The decorative piece at the bottom is really just a board attached to the front of the dresser. I wanted the dresser to have a flush front, so I had Tom remove the front scalloped piece and shorten the sides of the dresser so that they were only about 2 inches longer than the front. I then had him add a new facing piece on the front bottom of the dresser that was flush with the frame, went straight across (no swirls), and lined up square with the sides.

The bottom of the dresser didn't actually have a "bottom" so he added a 1/2 inch thick piece of plywood below the drawers (but hidden by the edging) to give it more stability.

While this was going on I was stripping off all of the old stain from the drawers and the dresser body. I believe the stain was sprayed on in a single coat because it came off really easily.

I puttied all of the drawer handle holes and glued/clamped/filled any cracks in the body where boards had separated over time. I also puttied along the edge where that new facing board joined the old wood so that once it was stained it would look like one solid piece.

I was left with this gorgeous creature.

Dresser Makeover - Cerusing

Sadly, I am short of photos of the repairs as my laptop hard drive crashed about a month ago and I'll admit I haven't back it up in quite a while. I know, I know, please don't say it. I'm still hoping to get it repaired for a reasonable price, but bought a new one in the meantime. I've had the old one for nearly seven years so it was probably time for an upgrade anyway.

Okay, pouting done, back to the dresser.

The next question on my mind: what colour to paint or stain it? The dresser was going to go in the master bedroom where we already have the cerused nightstands, so I wanted it to coordinate with those. But I wasn't planning on painting the bedroom the same grey this time, so I also didn't want the dresser to be quite as grey as the nightstands. (Those nightstands might end up needing a makeover down the road.)

I've always been told to use wood conditioner before staining but never have before. I'm such a rebel. This time I gave it a try. And promptly gave it two thumbs down. The conditioner turned the wood a piney-yellow colour instead of the pure whitish shade of fresh wood.

Dresser Makeover - Cerusing

Then when I started to apply the stain (my favourite Jacobean shade by Minwax), it beaded up and would barely stick. And that darned yellow showed through, too. But I persevered and applied thin layers of stain alternating with layers of watered down grey paint (the paint we used on the basement floor, actually!)

Dresser Makeover - Cerusing

Dresser Makeover - Cerusing

Explaining my exact technique is always difficult. There is no real recipe - it's just trial and error until I get the colour/texture/pattern that I'm looking for. The epoxy paint is fast-drying so I would wipe off certain areas almost immediately, using an old washcloth and trying to imitate a wood-grain look. If the colour got too light I would then wipe on some more stain to tone it down. Lather, rinse, repeat.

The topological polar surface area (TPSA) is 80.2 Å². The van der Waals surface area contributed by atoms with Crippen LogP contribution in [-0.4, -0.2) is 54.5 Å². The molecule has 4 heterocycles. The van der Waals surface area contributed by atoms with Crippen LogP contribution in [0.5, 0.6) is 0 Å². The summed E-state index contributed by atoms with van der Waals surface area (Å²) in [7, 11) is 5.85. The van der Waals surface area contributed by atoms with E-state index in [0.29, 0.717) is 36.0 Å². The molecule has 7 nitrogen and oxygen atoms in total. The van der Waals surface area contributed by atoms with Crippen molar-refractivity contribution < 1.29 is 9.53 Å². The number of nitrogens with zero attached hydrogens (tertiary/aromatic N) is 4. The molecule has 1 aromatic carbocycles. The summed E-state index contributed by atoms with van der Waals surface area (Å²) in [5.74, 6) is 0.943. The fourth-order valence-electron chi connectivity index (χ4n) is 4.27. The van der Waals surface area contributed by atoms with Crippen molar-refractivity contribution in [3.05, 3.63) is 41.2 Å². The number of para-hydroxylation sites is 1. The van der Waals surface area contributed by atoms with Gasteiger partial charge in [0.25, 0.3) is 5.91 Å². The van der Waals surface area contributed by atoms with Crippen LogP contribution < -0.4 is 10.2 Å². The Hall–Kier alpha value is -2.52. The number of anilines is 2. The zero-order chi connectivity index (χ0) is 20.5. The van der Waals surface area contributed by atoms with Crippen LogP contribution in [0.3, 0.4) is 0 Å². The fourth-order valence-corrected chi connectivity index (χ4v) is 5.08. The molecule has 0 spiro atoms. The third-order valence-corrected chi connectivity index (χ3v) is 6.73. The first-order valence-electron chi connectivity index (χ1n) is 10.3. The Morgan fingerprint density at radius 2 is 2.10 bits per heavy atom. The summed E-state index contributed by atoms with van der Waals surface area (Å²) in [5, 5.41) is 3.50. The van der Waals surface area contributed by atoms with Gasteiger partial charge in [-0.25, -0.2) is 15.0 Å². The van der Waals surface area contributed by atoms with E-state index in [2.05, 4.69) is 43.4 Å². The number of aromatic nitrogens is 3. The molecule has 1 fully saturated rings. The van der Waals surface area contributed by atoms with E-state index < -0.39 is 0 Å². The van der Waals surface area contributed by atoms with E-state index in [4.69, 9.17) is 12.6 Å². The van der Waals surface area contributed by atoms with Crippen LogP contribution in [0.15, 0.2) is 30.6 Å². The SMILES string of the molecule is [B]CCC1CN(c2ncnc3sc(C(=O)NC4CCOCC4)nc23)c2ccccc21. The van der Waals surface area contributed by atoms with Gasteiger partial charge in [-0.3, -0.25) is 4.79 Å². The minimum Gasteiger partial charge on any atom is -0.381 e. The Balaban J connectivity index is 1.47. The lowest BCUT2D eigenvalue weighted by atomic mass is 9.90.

Dresser Makeover - Cerusing

It's a modified cerusing method that I've mentioned previously - but without the scrubbing with a wire brush this time. If you'd like more details on cerusing wood go here and here to see the step-by-step process.

Once the colour was where I wanted it to be I applied two coats of furniture wax (Minwax paste finishing wax), buffing in between coats. The final step is to give it a once-over with extra fine steel wool. This makes the surface silky smooth. Make sure you don't scrub too hard and remove all of your hard work!

Dresser Makeover - Cerusing

A couple of the drawers were sticking so I took a spare wax tea light and waxed the wooden runners and the bottom edges of the drawers. We also had to shim a few of them at the back as they didn't line up correctly and wobbled around. That's to be expected with decades-old wood that has been sitting in a shed! Now they all line up and slide in and out with no problem.

As mentioned above, I didn't like that the dresser body originally went right to the floor so I bought six 6-inch decorative legs and finished them to  match the dresser. We attached metal mounting brackets directly to the bottom of the dresser and the legs screw right into them. I wouldn't suggest attaching the legs without the brackets as the built-in screw is very short so there isn't enough support. They could possibly break off if you moved the dresser around without lifting it. That's my worry, anyway.

Dresser Makeover - Cerusing

What's left on this journey? Hardware. I was leaning towards cup pulls like the ones we used on the drawers in our kitchen makeover but couldn't find anything I liked. We took a trip to Lee Valley Tools and I fell in love with some very expensive pulls ($14 each!), but it ended up that they were out of stock and discontinued. So it was back to Lowe's where I "settled" for the ones you see. I didn't really settle because I do like them a lot. Maybe even more than the pricey ones. The center knobs are kind of fun too with their woven, tufted look.

Dresser Makeover - Cerusing

I'm really in love with this dresser. I set it up in the dining room to take advantage of the blank wall and afternoon light for photos. I'm thinking it looks pretty good there and would make an excellent buffet. I might have to go looking for another dresser!

Dresser Makeover - Cerusing

But it's moved into the bedroom now and fits perfectly. I didn't mention that I sold that highboy I didn't like when we moved, so we've been making do with the one we used to have in the guest room (also a stain + paint makeover - my first one!) It's been pretty crowded with only a few drawers between us. I may actually get to unpack all of my clothes now!

Dresser Makeover - Cerusing
Dresser Makeover - Cerusing
Dresser Makeover - Cerusing
Dresser Makeover - Cerusing
Dresser Makeover - Cerusing